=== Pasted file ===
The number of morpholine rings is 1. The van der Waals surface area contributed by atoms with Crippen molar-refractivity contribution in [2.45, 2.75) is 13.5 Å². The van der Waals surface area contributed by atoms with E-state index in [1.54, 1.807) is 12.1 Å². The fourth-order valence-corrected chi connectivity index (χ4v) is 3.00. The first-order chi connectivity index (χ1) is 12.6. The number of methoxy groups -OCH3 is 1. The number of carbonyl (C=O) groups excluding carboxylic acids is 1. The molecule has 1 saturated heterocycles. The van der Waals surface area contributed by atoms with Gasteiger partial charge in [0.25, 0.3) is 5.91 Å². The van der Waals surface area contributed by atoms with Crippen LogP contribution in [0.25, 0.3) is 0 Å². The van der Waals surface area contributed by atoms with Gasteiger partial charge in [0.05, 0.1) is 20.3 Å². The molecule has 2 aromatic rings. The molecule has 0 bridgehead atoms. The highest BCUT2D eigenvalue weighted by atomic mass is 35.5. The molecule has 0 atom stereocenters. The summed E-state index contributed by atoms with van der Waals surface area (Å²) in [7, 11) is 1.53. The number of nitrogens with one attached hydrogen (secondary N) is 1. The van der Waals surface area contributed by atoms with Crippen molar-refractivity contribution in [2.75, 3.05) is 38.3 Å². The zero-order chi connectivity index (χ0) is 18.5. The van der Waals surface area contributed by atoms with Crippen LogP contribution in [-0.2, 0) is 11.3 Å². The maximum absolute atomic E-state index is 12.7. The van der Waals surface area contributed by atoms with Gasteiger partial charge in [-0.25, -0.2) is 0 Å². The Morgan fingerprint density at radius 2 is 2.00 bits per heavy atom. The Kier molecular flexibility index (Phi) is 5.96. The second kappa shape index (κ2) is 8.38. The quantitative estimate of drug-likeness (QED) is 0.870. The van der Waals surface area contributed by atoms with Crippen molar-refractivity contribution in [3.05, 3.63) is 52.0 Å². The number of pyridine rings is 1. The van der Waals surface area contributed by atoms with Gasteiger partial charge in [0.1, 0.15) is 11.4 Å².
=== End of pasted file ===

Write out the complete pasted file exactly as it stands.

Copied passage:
The number of morpholine rings is 1. The van der Waals surface area contributed by atoms with Crippen molar-refractivity contribution in [2.45, 2.75) is 13.5 Å². The van der Waals surface area contributed by atoms with E-state index in [1.54, 1.807) is 12.1 Å². The fourth-order valence-corrected chi connectivity index (χ4v) is 3.00. The first-order chi connectivity index (χ1) is 12.6. The number of methoxy groups -OCH3 is 1. The number of carbonyl (C=O) groups excluding carboxylic acids is 1. The molecule has 1 saturated heterocycles. The van der Waals surface area contributed by atoms with Gasteiger partial charge in [0.25, 0.3) is 5.91 Å². The van der Waals surface area contributed by atoms with Crippen LogP contribution in [0.25, 0.3) is 0 Å². The van der Waals surface area contributed by atoms with Gasteiger partial charge in [0.05, 0.1) is 20.3 Å². The molecule has 2 aromatic rings. The molecule has 0 bridgehead atoms. The highest BCUT2D eigenvalue weighted by atomic mass is 35.5. The molecule has 0 atom stereocenters. The summed E-state index contributed by atoms with van der Waals surface area (Å²) in [7, 11) is 1.53. The number of nitrogens with one attached hydrogen (secondary N) is 1. The van der Waals surface area contributed by atoms with Crippen molar-refractivity contribution in [2.75, 3.05) is 38.3 Å². The zero-order chi connectivity index (χ0) is 18.5. The van der Waals surface area contributed by atoms with Crippen LogP contribution in [-0.2, 0) is 11.3 Å². The maximum absolute atomic E-state index is 12.7. The van der Waals surface area contributed by atoms with Gasteiger partial charge in [-0.25, -0.2) is 0 Å². The Morgan fingerprint density at radius 2 is 2.00 bits per heavy atom. The Kier molecular flexibility index (Phi) is 5.96. The second kappa shape index (κ2) is 8.38. The quantitative estimate of drug-likeness (QED) is 0.870. The van der Waals surface area contributed by atoms with Crippen molar-refractivity contribution in [3.05, 3.63) is 52.0 Å². The number of pyridine rings is 1. The van der Waals surface area contributed by atoms with Gasteiger partial charge in [0.1, 0.15) is 11.4 Å².